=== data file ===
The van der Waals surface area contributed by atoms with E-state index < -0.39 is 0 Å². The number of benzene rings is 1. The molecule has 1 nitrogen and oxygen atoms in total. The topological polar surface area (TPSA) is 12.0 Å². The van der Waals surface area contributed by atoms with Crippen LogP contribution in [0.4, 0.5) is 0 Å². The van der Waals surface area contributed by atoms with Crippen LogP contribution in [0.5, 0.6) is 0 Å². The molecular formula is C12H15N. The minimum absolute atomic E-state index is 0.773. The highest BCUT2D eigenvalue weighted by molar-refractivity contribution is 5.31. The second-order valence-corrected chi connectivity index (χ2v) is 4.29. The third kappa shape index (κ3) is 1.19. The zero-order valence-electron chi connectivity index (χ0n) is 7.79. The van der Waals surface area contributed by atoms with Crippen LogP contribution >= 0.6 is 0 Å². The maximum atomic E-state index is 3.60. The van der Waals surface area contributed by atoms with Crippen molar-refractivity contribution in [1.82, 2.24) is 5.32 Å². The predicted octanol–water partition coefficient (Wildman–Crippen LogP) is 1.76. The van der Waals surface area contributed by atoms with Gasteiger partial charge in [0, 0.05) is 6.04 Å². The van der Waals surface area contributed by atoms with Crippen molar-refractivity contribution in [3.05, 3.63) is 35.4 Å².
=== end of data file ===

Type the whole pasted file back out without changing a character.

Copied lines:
The van der Waals surface area contributed by atoms with E-state index < -0.39 is 0 Å². The number of benzene rings is 1. The molecule has 1 nitrogen and oxygen atoms in total. The topological polar surface area (TPSA) is 12.0 Å². The van der Waals surface area contributed by atoms with Crippen LogP contribution in [0.4, 0.5) is 0 Å². The van der Waals surface area contributed by atoms with Crippen LogP contribution in [0.5, 0.6) is 0 Å². The molecular formula is C12H15N. The minimum absolute atomic E-state index is 0.773. The highest BCUT2D eigenvalue weighted by molar-refractivity contribution is 5.31. The second-order valence-corrected chi connectivity index (χ2v) is 4.29. The third kappa shape index (κ3) is 1.19. The zero-order valence-electron chi connectivity index (χ0n) is 7.79. The van der Waals surface area contributed by atoms with Crippen LogP contribution >= 0.6 is 0 Å². The maximum atomic E-state index is 3.60. The van der Waals surface area contributed by atoms with Crippen molar-refractivity contribution in [1.82, 2.24) is 5.32 Å². The predicted octanol–water partition coefficient (Wildman–Crippen LogP) is 1.76. The van der Waals surface area contributed by atoms with Gasteiger partial charge in [0, 0.05) is 6.04 Å². The van der Waals surface area contributed by atoms with Crippen molar-refractivity contribution in [3.05, 3.63) is 35.4 Å².